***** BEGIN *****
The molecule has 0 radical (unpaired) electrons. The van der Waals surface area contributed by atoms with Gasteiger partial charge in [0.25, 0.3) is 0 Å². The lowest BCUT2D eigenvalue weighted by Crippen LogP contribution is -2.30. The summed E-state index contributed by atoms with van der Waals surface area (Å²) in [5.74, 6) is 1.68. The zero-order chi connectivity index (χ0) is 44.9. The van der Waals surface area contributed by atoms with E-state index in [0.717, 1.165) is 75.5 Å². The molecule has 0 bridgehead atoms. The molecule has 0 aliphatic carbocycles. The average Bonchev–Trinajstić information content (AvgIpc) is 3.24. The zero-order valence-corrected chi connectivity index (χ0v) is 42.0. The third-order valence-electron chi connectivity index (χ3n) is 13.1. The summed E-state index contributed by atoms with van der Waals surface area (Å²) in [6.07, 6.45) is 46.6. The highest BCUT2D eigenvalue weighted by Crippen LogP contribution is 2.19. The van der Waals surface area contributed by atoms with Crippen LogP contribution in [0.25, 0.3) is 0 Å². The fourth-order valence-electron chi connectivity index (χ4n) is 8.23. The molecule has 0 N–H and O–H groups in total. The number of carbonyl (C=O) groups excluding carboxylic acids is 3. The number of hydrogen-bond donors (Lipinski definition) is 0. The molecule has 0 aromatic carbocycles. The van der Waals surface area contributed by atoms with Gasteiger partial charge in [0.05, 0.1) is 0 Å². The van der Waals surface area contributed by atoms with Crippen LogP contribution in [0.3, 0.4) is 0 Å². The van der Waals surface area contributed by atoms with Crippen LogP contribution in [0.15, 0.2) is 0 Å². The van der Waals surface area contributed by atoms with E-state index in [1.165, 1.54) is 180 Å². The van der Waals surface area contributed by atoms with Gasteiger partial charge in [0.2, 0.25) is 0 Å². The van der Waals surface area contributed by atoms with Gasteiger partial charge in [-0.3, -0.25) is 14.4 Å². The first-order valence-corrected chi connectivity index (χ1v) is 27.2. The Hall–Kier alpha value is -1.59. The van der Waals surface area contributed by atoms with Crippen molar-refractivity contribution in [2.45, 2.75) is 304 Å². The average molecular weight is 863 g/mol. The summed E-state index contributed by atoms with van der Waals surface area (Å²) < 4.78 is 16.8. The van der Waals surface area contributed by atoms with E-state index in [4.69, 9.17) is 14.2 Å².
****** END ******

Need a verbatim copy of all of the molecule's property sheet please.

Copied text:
The molecule has 0 radical (unpaired) electrons. The van der Waals surface area contributed by atoms with Gasteiger partial charge in [0.25, 0.3) is 0 Å². The lowest BCUT2D eigenvalue weighted by Crippen LogP contribution is -2.30. The summed E-state index contributed by atoms with van der Waals surface area (Å²) in [5.74, 6) is 1.68. The zero-order chi connectivity index (χ0) is 44.9. The van der Waals surface area contributed by atoms with E-state index in [0.717, 1.165) is 75.5 Å². The molecule has 0 bridgehead atoms. The molecule has 0 aliphatic carbocycles. The average Bonchev–Trinajstić information content (AvgIpc) is 3.24. The zero-order valence-corrected chi connectivity index (χ0v) is 42.0. The third-order valence-electron chi connectivity index (χ3n) is 13.1. The summed E-state index contributed by atoms with van der Waals surface area (Å²) in [6.07, 6.45) is 46.6. The highest BCUT2D eigenvalue weighted by Crippen LogP contribution is 2.19. The van der Waals surface area contributed by atoms with Crippen LogP contribution in [0.25, 0.3) is 0 Å². The fourth-order valence-electron chi connectivity index (χ4n) is 8.23. The molecule has 0 N–H and O–H groups in total. The number of carbonyl (C=O) groups excluding carboxylic acids is 3. The number of hydrogen-bond donors (Lipinski definition) is 0. The molecule has 0 aromatic carbocycles. The van der Waals surface area contributed by atoms with Gasteiger partial charge in [0.05, 0.1) is 0 Å². The van der Waals surface area contributed by atoms with Crippen LogP contribution in [0.3, 0.4) is 0 Å². The van der Waals surface area contributed by atoms with Crippen LogP contribution in [0.15, 0.2) is 0 Å². The van der Waals surface area contributed by atoms with E-state index in [1.165, 1.54) is 180 Å². The van der Waals surface area contributed by atoms with Gasteiger partial charge in [0.2, 0.25) is 0 Å². The van der Waals surface area contributed by atoms with Gasteiger partial charge in [-0.3, -0.25) is 14.4 Å². The first-order valence-corrected chi connectivity index (χ1v) is 27.2. The Hall–Kier alpha value is -1.59. The van der Waals surface area contributed by atoms with Crippen molar-refractivity contribution in [2.45, 2.75) is 304 Å². The average molecular weight is 863 g/mol. The summed E-state index contributed by atoms with van der Waals surface area (Å²) < 4.78 is 16.8. The van der Waals surface area contributed by atoms with E-state index in [4.69, 9.17) is 14.2 Å².